California bishops should ask, 'What would Junipero Serra do?'

A statue of St. Junipero Serra in Sacramento, California, is seen in this 2015 file photo. It was torn down by a group of demonstrators late July 4, 2020. (CNS/Nancy Wiechec)

A statue of St. Junipero Serra in Sacramento, California, is seen in this 2015 file photo. It was torn down by a group of demonstrators late July 4, 2020. (CNS/Nancy Wiechec)

Thomas Reese

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Junipero Serra, a Franciscan priest canonized by Pope Francis in 2015, has become the center of a firestorm in California, where he was a Spanish missionary for 15 years beginning in 1768.

Catholic bishops portray him as a holy man who brought Christianity to California's Indigenous people, while Indigenous activists see him as an instrument of the Spanish Empire that brought destruction and death to Indigenous peoples.

His statues have been vandalized, and some politicians are treating him like a Confederate general — removing his name and statues from public spaces and replacing them with monuments to Native Americans.

Last year, in San Rafael, five protesters were arrested after his statue was torn down from the grounds of a mission on Indigenous Peoples Day. His statue has also been attacked in San Francisco and Sacramento. 

Bishops defend Serra and have labeled these attacks as anti-Catholic. Archbishop Salvatore Cordileone of San Francisco called on the district attorney to "press charges to the full extent of the law." He urged the vandals be charged with a hate crime.

I think the California bishops should pause, take a breath and ask, "What would Serra do?"

Judged by contemporary standards, Serra clearly does not reflect the ideal standards of missionary activity today. This is why I thought his canonization a mistake.

Although considered a good man in his time — whose motivations revealed in his writings appear loving — he is no model for modern missionaries. He, like other Europeans, viewed the Indigenous peoples of California through a paternalistic lens. They saw the people they were to convert as living in a state of "natural infancy," saw their mission as turning them into citizens of the empire as much as of the kingdom of God.

As Serra biographer Robert Senkewicz explained to me in a 2015 interview for the National Catholic Reporter, "That meant learning European-style agriculture, becoming a Catholic, and living in a congregated pueblo-type arrangement, just like people in Spain."

Serra believed that if the California Indigenous experienced living in a Christian community they would find it so attractive they would readily embrace the faith. And because he saw them as children, he did not respect their autonomy. Once they joined, they could not leave.

In truth, the Indigenous people had few alternatives to the missions. "The presence of the Spanish colonial enterprise very quickly rendered it almost impossible for the traditional Indigenous ways of life to be maintained," explained Senkewicz. Spanish cattle destroyed the acorns, berries and plants the Indigenous ate and chased off the game they had hunted. Without the missions, they would have starved.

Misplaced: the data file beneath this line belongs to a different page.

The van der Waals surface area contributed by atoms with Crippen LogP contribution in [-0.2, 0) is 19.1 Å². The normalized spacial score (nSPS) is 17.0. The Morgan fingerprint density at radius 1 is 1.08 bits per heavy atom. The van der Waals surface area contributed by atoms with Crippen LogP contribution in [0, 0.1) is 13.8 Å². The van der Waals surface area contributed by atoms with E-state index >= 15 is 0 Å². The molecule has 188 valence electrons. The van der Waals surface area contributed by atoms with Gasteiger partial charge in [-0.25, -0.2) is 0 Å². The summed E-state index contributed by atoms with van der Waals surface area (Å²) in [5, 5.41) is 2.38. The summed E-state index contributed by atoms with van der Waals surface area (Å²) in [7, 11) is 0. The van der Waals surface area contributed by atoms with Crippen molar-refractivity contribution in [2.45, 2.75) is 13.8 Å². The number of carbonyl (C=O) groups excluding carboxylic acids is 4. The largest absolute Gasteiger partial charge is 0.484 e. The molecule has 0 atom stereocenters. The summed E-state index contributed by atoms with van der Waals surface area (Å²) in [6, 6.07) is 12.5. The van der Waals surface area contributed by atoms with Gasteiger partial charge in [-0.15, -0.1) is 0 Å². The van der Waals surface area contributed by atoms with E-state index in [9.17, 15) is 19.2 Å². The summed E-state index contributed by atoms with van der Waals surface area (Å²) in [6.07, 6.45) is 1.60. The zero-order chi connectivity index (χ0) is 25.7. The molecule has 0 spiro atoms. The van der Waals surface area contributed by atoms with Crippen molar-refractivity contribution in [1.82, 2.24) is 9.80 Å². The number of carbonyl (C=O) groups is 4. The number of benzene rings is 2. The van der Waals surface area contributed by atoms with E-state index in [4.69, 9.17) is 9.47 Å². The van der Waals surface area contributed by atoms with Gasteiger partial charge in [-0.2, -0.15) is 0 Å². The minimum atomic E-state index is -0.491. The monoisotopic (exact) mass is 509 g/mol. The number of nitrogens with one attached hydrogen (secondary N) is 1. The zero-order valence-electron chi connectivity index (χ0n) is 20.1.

In the missions, some locals learned how to farm and be cowboys. They learned from Mexican craftsmen and became blacksmiths and carpenters, skills they passed on to their children.

What Serra did not understand, because of the age's ignorance of germ theory, was that bringing together Indigenous people would expose them to diseases for which they had no immunity, resulting in thousands of deaths.

His defenders note that Spain was going to invade California with or without the missionaries. The missionaries, they argue, tried to protect the Indigenous from Spanish soldiers and settlers. Serra was constantly writing Mexico with complaints about the local governor. Later American policies toward the California Indigenous were much harsher than those of the Spanish.

There is evidence that some California Indigenous liked Serra, whom they referred to as Padre Viejo, the old priest. "I think some of them sort of adopted him almost as a mascot," said Senkewicz.

But others revolted against the mission system.

In 1775, there was a rebellion in San Diego that destroyed the mission and killed one of the priests. This episode led Serra to write to the viceroy and ask that, if he were to be killed by a Native American, that person not be executed but forgiven.

If this was Serra's attitude toward his own death, what would be his attitude toward people defacing his statues? I think he would urge forgiveness, not punishment.

Would he object if his statues were replaced by monuments to the California Indigenous he loved and to whom he dedicated his life? I think not. Senkewicz believes Serra would say, "The story of the California missions should not be about me, it should be about the Indigenous people."

So, the real question the California bishops should ask is, "What would Serra do?"

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